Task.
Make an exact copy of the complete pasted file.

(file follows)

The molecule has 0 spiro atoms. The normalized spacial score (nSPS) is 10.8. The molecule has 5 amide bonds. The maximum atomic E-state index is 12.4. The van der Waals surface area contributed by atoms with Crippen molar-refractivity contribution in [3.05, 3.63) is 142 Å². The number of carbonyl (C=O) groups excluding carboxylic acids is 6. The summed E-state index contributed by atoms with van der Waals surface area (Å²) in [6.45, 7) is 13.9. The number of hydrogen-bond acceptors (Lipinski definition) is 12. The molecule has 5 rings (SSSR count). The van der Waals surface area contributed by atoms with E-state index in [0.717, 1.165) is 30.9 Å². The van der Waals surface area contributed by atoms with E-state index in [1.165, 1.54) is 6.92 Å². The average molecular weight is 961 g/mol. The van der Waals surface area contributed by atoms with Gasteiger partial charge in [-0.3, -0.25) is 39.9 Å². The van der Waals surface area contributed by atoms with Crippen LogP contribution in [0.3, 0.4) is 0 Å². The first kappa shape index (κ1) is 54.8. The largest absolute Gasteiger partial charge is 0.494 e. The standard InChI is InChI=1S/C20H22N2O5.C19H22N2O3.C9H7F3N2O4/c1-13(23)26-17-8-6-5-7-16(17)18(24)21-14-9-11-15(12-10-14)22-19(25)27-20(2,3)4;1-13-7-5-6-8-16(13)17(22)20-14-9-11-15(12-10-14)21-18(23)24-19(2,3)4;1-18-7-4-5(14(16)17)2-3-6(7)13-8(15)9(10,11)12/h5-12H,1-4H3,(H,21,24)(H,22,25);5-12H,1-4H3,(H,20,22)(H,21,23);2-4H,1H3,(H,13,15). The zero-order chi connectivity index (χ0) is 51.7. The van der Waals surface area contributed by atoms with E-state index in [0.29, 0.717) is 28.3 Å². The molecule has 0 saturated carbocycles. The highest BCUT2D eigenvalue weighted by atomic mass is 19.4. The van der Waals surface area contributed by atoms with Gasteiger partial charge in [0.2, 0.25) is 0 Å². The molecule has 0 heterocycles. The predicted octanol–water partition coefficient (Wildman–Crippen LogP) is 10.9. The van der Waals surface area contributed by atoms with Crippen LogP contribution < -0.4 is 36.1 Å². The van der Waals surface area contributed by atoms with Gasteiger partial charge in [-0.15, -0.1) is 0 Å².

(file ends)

The molecule has 0 spiro atoms. The normalized spacial score (nSPS) is 10.8. The molecule has 5 amide bonds. The maximum atomic E-state index is 12.4. The van der Waals surface area contributed by atoms with Crippen molar-refractivity contribution in [3.05, 3.63) is 142 Å². The number of carbonyl (C=O) groups excluding carboxylic acids is 6. The summed E-state index contributed by atoms with van der Waals surface area (Å²) in [6.45, 7) is 13.9. The number of hydrogen-bond acceptors (Lipinski definition) is 12. The molecule has 5 rings (SSSR count). The van der Waals surface area contributed by atoms with E-state index in [0.717, 1.165) is 30.9 Å². The van der Waals surface area contributed by atoms with E-state index in [1.165, 1.54) is 6.92 Å². The average molecular weight is 961 g/mol. The van der Waals surface area contributed by atoms with Gasteiger partial charge in [-0.3, -0.25) is 39.9 Å². The van der Waals surface area contributed by atoms with Crippen LogP contribution in [0.3, 0.4) is 0 Å². The first kappa shape index (κ1) is 54.8. The largest absolute Gasteiger partial charge is 0.494 e. The standard InChI is InChI=1S/C20H22N2O5.C19H22N2O3.C9H7F3N2O4/c1-13(23)26-17-8-6-5-7-16(17)18(24)21-14-9-11-15(12-10-14)22-19(25)27-20(2,3)4;1-13-7-5-6-8-16(13)17(22)20-14-9-11-15(12-10-14)21-18(23)24-19(2,3)4;1-18-7-4-5(14(16)17)2-3-6(7)13-8(15)9(10,11)12/h5-12H,1-4H3,(H,21,24)(H,22,25);5-12H,1-4H3,(H,20,22)(H,21,23);2-4H,1H3,(H,13,15). The zero-order chi connectivity index (χ0) is 51.7. The van der Waals surface area contributed by atoms with E-state index in [0.29, 0.717) is 28.3 Å². The molecule has 0 saturated carbocycles. The highest BCUT2D eigenvalue weighted by atomic mass is 19.4. The van der Waals surface area contributed by atoms with Gasteiger partial charge in [0.2, 0.25) is 0 Å². The molecule has 0 heterocycles. The predicted octanol–water partition coefficient (Wildman–Crippen LogP) is 10.9. The van der Waals surface area contributed by atoms with Crippen LogP contribution < -0.4 is 36.1 Å². The van der Waals surface area contributed by atoms with Gasteiger partial charge in [-0.15, -0.1) is 0 Å².